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Home > Communalism Repository > 1974 Pamphlet from Communist Party of India on The Jamaat-e-Islami-e-Hind

From SACW Left Archive

1974 Pamphlet from Communist Party of India on The Jamaat-e-Islami-e-Hind

5 September 2014

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A pamphlet written by Ghulam Hyder on the Politics of Jamaat-e-Islami-e-Hind was published by the Communist Party of India in 1974. [This document has long been out of print and has been digitised by sacw.net for non commercial and educational use.]

Short excerpt from the introduction followed by link to the main document:

"The Jamaat-e-Islami was founded by Syed Abul Ala Maudoodiin 1941 and after partition it was named as Jamaat-e-Islami-e-Hind.

At present it has branches in several states in India, brings out papers and literature in English, Urdu and other Indian languages. It is essentially a cadre-based party and that too of selected cadres. It exercises infuence through ideological propaganda.

Maudoodi was born in the former Hyderabad state and joined the Majlis-e-Ittehad-ul-Muselameen along with Bahadur Yar Jung, who once declared that Muslims had once conquered this country and ruled over it and the nizam was the symbol of rule of Indian Muslims over Hyderabad!

The political views of Maulana Maudoodi and Jamaat-e-lslami were formulated in a period when the capitalist world and imperialism had given birth to fascism. In India itself Dr I Hedgewar had founded the Rashtriya Swayam Sevak Sangh a fascist organisation of the Hindus; and Allama Inayatullah Mashriqi had built up the fascist volunteer organisation - the Khaksars.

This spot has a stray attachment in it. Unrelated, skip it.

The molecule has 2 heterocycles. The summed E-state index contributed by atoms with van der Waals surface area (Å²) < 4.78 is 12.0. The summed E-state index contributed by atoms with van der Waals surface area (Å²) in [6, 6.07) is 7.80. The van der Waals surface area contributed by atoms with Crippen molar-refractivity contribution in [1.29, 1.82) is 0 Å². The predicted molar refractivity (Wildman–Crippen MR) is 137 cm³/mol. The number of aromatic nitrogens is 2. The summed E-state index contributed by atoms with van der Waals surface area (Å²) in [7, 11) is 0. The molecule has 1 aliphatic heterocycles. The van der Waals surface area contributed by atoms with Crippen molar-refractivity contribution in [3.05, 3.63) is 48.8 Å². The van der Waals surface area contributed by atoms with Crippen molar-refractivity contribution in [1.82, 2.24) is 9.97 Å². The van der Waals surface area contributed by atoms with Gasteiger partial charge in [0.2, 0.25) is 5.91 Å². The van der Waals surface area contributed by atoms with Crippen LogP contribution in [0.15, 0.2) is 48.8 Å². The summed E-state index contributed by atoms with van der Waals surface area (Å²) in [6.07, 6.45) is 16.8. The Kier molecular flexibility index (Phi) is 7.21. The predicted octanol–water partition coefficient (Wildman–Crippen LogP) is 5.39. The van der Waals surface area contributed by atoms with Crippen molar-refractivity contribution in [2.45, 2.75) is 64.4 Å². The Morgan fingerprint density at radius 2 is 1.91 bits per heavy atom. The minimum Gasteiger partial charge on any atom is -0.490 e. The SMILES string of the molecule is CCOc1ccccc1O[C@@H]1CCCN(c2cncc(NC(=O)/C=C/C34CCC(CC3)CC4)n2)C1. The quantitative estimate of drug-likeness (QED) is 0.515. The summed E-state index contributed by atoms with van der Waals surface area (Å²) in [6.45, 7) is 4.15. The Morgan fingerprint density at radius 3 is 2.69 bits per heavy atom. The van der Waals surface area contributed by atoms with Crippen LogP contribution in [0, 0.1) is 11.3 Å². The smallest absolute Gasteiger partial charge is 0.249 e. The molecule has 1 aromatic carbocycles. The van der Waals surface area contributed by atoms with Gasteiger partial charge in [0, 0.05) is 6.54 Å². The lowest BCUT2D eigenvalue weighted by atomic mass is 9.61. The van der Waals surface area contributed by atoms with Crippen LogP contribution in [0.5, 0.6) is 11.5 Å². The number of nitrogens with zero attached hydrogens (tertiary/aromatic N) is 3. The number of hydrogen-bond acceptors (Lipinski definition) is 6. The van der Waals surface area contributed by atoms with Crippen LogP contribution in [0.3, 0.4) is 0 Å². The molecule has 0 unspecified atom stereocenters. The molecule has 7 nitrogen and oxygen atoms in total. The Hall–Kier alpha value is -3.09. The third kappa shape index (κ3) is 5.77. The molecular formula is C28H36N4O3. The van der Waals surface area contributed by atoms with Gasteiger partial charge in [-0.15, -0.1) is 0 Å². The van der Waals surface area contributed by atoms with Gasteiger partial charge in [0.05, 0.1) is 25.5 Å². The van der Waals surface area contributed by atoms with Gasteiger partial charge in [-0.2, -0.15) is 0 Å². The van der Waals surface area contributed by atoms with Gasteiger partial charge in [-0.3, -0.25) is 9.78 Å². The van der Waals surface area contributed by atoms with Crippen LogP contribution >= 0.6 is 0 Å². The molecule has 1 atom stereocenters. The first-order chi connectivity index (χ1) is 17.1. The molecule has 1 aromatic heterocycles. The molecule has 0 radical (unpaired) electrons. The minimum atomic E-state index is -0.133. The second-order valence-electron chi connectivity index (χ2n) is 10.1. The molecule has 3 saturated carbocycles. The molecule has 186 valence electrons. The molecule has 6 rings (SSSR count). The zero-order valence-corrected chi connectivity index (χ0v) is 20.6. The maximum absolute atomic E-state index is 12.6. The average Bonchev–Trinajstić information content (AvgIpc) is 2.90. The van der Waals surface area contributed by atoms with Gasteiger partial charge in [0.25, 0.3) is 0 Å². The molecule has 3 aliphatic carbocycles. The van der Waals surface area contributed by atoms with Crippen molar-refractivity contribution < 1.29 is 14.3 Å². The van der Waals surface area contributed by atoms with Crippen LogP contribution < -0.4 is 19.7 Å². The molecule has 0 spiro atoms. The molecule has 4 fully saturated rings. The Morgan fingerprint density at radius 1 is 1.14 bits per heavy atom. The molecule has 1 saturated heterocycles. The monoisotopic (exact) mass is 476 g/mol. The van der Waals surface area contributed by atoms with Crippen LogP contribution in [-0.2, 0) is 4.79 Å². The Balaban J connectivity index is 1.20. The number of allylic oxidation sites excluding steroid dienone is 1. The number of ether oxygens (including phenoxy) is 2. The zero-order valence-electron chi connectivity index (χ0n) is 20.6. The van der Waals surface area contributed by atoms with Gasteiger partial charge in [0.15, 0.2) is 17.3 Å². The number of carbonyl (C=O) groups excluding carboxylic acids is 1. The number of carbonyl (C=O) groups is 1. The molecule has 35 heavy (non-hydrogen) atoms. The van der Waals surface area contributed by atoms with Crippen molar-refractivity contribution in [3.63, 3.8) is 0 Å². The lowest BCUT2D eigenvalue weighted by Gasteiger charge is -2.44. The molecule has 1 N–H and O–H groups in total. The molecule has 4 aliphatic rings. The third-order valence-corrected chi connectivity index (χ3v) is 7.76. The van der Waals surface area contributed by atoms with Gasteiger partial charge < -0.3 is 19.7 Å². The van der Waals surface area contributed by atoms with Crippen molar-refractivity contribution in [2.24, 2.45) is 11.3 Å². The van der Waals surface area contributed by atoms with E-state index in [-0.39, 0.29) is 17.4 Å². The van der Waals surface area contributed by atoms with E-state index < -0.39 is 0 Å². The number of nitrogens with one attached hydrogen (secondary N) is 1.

Maudoodi became an adherent of the school of thought which represented a strange combination of Islamic orthodoxy, political irrationalism, emotionalism and uncompromising hostility to western thought and civilisation.

He considered that to establish the divine rule of god (Hukumat-e-Illahiya), a party of Islam was needed and Muslims are not a nation but a party and it is their duty to bring about such a state in India.

Maudoodi settled down in Punjab before partition and formed his party, the Jamaat-e-Islami. which now exists both in India and Pakistan. The political principles of the Jamaat are drawn from the thought of Ikwan-il-muslameen of Egypt, formed in 1928 by Sheikh Hasan Albana who was opposed to the concept of nationalism and was proimperalist under the garb of religious demagogy. The Ikwan was banned by Nasser."

Download and Read the full text here:

Politics of Jamaat-e-Islami-e-Hind
by Ghulam Hyder
PPH, 1974.
[digitised by sacw.net]